Erdogan says he will bolster Turkish military presence in northern Cyprus

Erdogan says he will bolster Turkish military presence in northern Cyprus
2 min read
17 September, 2018
President Erdogan has defied calls to limit Turkey's military presence in Cyprus and said he would send more troops to the island's breakaway north.
Cyprus was divided in 1974 along ethnic lines [AFP]
Turkey said on Monday it could send more troops to northern Cyprus, despite calls for Ankara to disengage from the breakaway region of the EU state.

Speaking to reporters as he travelled back from Azerbaijan on Monday, Turkey President Recep Tayyip Erdogan said his country would not end its military presence on the divided island.

"No, we are not going to reduce the numbers of our troops. We will increase them, we are not going to decrease them," he said, according to AFP.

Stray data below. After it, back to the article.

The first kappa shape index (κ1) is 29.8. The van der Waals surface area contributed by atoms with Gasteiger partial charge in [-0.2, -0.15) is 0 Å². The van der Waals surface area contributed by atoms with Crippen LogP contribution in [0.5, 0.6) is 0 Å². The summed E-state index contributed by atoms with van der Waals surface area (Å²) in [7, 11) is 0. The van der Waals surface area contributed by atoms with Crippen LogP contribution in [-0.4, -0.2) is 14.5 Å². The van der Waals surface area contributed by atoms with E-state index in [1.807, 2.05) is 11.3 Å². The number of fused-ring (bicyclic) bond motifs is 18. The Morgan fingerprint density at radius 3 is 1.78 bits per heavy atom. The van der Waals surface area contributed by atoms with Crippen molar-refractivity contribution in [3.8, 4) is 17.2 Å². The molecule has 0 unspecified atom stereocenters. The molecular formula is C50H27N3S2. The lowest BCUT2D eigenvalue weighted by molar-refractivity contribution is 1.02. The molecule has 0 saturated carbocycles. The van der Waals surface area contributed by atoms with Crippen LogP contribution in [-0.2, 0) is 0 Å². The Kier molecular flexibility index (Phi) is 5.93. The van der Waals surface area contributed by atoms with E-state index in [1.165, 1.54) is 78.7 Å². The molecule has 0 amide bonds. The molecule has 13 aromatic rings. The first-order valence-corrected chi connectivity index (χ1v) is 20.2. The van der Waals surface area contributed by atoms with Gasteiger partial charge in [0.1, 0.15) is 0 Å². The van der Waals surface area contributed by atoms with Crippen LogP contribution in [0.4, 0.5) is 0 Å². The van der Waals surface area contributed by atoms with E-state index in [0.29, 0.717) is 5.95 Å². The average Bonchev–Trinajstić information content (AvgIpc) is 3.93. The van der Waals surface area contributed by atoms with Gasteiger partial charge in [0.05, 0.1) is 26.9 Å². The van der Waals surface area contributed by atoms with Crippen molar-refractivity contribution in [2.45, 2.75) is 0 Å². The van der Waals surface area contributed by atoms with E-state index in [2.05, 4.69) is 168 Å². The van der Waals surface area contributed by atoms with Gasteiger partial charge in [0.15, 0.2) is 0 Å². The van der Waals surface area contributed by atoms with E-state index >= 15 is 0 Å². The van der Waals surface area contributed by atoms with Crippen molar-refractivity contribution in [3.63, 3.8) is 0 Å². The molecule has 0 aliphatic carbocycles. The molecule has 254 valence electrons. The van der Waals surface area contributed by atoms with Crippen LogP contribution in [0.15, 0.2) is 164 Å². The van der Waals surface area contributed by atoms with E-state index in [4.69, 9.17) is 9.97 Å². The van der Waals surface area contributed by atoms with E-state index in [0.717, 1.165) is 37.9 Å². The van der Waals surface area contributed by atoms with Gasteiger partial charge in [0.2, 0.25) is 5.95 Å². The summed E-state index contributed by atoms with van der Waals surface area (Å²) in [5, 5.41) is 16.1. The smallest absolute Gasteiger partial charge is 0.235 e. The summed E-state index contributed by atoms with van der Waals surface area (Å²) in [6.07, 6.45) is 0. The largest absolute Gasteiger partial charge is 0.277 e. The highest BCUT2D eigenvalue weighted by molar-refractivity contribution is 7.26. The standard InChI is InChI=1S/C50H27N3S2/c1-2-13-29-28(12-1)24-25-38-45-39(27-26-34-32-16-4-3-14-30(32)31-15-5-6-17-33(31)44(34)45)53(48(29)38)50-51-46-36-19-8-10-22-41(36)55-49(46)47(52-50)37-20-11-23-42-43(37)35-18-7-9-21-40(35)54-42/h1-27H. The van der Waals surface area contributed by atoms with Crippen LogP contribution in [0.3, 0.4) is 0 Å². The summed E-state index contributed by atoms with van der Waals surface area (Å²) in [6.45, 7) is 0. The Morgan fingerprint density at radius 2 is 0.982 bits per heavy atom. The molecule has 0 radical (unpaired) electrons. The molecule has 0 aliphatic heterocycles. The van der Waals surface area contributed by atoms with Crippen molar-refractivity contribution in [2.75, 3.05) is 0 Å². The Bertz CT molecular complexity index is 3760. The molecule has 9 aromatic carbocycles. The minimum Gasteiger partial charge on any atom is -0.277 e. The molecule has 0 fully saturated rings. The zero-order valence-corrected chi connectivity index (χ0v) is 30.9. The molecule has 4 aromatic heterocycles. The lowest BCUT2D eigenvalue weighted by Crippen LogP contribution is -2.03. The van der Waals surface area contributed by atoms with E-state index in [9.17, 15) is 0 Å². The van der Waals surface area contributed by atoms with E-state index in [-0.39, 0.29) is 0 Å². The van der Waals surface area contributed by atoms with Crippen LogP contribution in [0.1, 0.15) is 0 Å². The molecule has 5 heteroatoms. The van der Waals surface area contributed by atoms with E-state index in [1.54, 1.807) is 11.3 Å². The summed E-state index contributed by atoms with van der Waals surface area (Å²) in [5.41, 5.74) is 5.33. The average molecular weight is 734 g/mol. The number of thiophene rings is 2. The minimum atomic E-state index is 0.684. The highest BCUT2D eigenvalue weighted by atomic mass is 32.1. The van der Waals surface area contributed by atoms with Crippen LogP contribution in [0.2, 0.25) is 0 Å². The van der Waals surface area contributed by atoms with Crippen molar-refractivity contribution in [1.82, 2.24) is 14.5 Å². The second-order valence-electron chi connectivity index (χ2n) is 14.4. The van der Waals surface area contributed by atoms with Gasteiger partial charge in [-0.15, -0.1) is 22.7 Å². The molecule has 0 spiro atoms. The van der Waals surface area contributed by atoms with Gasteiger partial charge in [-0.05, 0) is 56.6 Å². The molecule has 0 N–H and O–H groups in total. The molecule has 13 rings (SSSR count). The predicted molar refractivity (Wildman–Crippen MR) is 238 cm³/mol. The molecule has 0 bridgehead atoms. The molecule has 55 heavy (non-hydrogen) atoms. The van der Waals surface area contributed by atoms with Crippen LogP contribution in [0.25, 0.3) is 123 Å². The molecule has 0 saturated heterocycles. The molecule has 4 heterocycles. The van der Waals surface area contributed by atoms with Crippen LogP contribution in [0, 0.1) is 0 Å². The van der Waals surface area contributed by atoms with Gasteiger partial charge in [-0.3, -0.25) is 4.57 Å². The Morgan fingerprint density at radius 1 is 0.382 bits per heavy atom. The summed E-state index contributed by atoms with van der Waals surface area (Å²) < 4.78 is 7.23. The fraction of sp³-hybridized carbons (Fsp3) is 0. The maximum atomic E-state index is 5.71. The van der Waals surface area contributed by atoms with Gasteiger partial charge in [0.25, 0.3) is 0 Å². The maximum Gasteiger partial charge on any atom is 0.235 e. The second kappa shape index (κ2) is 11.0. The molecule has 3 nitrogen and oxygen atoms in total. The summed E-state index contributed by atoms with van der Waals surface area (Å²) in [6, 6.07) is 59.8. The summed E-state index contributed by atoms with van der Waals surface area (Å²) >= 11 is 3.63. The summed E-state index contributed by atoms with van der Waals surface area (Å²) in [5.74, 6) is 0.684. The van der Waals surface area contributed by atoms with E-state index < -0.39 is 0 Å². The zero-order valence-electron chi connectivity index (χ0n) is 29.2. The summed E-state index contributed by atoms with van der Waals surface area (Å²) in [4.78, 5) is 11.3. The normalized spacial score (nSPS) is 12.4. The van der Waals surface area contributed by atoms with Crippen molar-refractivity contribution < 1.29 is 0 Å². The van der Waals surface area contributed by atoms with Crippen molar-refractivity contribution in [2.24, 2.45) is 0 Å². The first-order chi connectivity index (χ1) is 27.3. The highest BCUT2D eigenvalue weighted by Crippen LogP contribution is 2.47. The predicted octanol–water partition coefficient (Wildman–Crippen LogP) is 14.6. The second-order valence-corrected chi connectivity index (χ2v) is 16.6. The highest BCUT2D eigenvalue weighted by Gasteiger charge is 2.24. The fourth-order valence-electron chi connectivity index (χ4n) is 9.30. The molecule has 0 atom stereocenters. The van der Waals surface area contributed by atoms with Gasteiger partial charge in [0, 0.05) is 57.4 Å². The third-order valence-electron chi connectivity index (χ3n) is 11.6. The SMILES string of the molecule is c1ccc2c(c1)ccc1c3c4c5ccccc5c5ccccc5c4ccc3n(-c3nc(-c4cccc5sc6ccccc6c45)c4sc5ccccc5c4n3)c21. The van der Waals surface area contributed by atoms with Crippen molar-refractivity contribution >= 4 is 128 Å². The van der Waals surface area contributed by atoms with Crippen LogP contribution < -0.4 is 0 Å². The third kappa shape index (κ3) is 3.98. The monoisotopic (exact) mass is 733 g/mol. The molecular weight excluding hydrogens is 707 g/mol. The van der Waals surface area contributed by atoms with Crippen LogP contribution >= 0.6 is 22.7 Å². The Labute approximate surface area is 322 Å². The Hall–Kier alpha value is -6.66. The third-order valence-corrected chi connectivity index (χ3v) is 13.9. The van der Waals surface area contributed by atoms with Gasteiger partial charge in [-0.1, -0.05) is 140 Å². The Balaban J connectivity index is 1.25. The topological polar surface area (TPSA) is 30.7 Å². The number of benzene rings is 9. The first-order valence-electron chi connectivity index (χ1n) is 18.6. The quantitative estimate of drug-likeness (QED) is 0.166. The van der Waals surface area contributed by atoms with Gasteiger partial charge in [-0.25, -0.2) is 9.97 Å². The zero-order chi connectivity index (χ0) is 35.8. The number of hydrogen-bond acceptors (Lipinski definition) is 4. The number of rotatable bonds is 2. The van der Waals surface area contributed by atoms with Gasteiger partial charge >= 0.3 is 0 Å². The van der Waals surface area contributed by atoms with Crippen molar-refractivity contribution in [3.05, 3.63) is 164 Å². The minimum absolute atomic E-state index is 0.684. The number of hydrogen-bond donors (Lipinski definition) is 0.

There are believed to be around 35,000 Turkish troops in the northern area of Cyprus, although Ankara does not provide official figures about its military presence.

Turkey invaded the north of Cyprus in 1974 following a Greek military junta-sponsored coup on the island.

There have been moves to reunify the divided country, with a Turkish military withdrawal a key demand of Greek Cypriots.

A UN-sponsored referendum on reunification in 2004 was firmly rejected by Greek Cypriots but backed by a majority of Turkish Cypriots.

"This business would have been solved" if Greek Cypriots backed the UN vote, Erdogan told reporters travelling with him on his plane.

"Henceforth we will implement the formula that we have declared for ourselves," said Erdogan, without elaborating.
Despite the heated rhetoric, Erdogan said rumours Turkey was planning to build a base on the island were not true.

"We have no need to build a base there," he said, although did not rule out the possibility of a Turkish military installation in the future.

"This issue just has a psychological dimension. In this respect, if we felt the need, we could establish a base. Our presence there is important."

Hopes were dashed in 2017 that UN-backed talks could clinch a breakthrough in reuniting the island.